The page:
The number one thing you saw when searching for ‘healthy living’ instruction and tips in mainstream media and literature was weight loss. The two concepts were practically synonymous.
My eating disorder crept in to my life initially as an attempt to ‘improve my diet’. It was a coping device, and at first a seemingly harmless one. What woman wouldn’t mind improving her diet or her body tone? After all, the number one thing you saw when searching for ‘healthy living’ instruction and tips in mainstream media and literature was weight loss. The two concepts were practically synonymous.
The gateway spiralled out of control, as I was depressed and unable to see myself or my situation clearly. My self-image was distorted and I became trapped in a vicious cycle of self-sabotage as I restricted the fat and calorie-dense foods in my life to an extreme. My body would crave calories, and I would often ‘lose control’ and ‘binge’, which felt like this huge excess of intake, while in reality it was replenishing what I had restricted. I would then feel disgusting afterwards and resolve to be even more strict with my diet.
Denial can be overwhelming, blinding even. There are many people struggling with eating disorders who never are able to get past their tight grasp of denial.
There was no other way to term it, I was sick. I was obsessed and stuck, I could not see outside the hole I had fallen into and no matter how aware I was of this problem that was literally causing me to waste away, I knew that I did not have the ability to conquer this beast myself. My saving grace was my ability to recognize that I had a problem, and my willingness to try and overcome. Denial can be overwhelming, blinding even. There are many people struggling with eating disorders who never are able to get past their tight grasp of denial.
They say that where there is no risk or sacrifice, there is no possibility for great gain. This is a lesson that transfers across all spheres. I bring this attitude with me now when I line up to race. Racing requires this same ability to risk and allow the possibility of failure, in order to achieve something great. My recovery required me to become completely vulnerable. It was terrifying. Facing my fears without any shield.
Some of the girls I was with, younger than me, are not alive today.
I think I was scared of failure most of all. Failure for me was not being able to recover, and have the life I had before I became anorexic. After six weeks in the inpatient program, I was deemed physically and mentally ready for release. and I was filled with dread as much as excitement and hope. I wanted to cry and curl up in that strange hospital where I had lived for the past weeks, where I didn’t have to be in charge. I was back to a non-threatening weight, but I didn’t trust yet, that it was only because of the clinic and the people who worked there. I was surrounded by other young women who were in the clinic the second time – maybe even third time, relapses were common. Some of the girls I was with, younger than me, are not alive today.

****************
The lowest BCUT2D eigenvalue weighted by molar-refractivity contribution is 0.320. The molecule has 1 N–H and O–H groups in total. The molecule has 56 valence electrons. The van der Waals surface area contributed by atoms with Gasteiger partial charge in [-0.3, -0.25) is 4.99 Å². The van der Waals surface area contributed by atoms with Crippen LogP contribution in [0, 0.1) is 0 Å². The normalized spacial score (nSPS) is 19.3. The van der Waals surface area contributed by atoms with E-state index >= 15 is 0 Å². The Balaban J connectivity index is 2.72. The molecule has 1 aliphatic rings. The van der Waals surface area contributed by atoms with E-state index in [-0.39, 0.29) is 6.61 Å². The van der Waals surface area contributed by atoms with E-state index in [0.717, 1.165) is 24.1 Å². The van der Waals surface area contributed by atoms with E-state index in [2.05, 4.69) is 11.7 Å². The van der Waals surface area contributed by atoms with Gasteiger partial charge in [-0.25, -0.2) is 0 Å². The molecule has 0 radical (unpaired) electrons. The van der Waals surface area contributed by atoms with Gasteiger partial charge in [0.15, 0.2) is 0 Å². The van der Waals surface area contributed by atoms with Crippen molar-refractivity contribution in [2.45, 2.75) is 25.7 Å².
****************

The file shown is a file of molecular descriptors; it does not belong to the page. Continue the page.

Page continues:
The truth is, the Vanessa from before the eating disorder doesn’t exist anymore. I will never be the same. It took me years to trust that this is an ‘okay’ thing. And even longer to know that I am even stronger because of it. I will always live with an eating disorder crouching in the corner of my mind, but instead of it being a suffocating beast, it is a shadow that I am able to walk right by.
Through the sometimes terrifying process of facing recovery, living with the very real possibility of relapse, having to trust, even though I didn’t believe that what I was doing would work half of the time, wanting to go back to what was familiar and felt ‘safe’ when things felt hard or threatening, I was able to go from merely making sure that I ate the calories I needed, to very slowly being able to enjoy food and feel free from fear. This took years, a wretchedly long time. You have no idea how relieved I was, when, six years later, I finally started to eat pasta again. (It was thanks to cycling for this one.)
I want to share with those who currently struggle, things I wish I was told early on in my recovery: successful recovery does not mean perfection and 100% turnaround. That expectation is completely unrealistic and sets people up with a mentality that is more likely to crumble when bumps inevitably rise up along the way.
Recovery can be ugly, and slow and above all, recovery requires patience and forgiveness when mistakes are made. When I have challenging moments, even moments where I am tempted to revert back to negative behaviour, I allow myself those bumps, and don’t take it as a sign that I am headed for relapse. By not giving them any power or recognition, that is how I am able to move past them.
My desire to live healthily and happily, with occasional feelings of vulnerability and frustrations, trumps the patterns of negativity and lack of self worth that lay at the heart of eating disorders.
In the sport of cycling, there is a lot of pressure on body weight. This has undoubtedly been a pressure I have felt, and I am fortunate that I found this sport later in my life for this reason. The younger women and men who enter the sport are especially susceptible to the pressure to slim down and reach their optimal ‘race weight’. This is often at the cost of their health. No sport is worth reaching a body weight so low that your body begins to lose natural functions, and for women, this most often means losing menstruation cycles.
Trying to gain a competitive edge by reaching optimal weight-to-power ratio is undoubtedly a part of elite-level success, but never without the proper resources and guidance from professionals, and a healthy attitude along with it.
Lastly, make sure to take care of yourselves, embrace the journey, and pedal hard.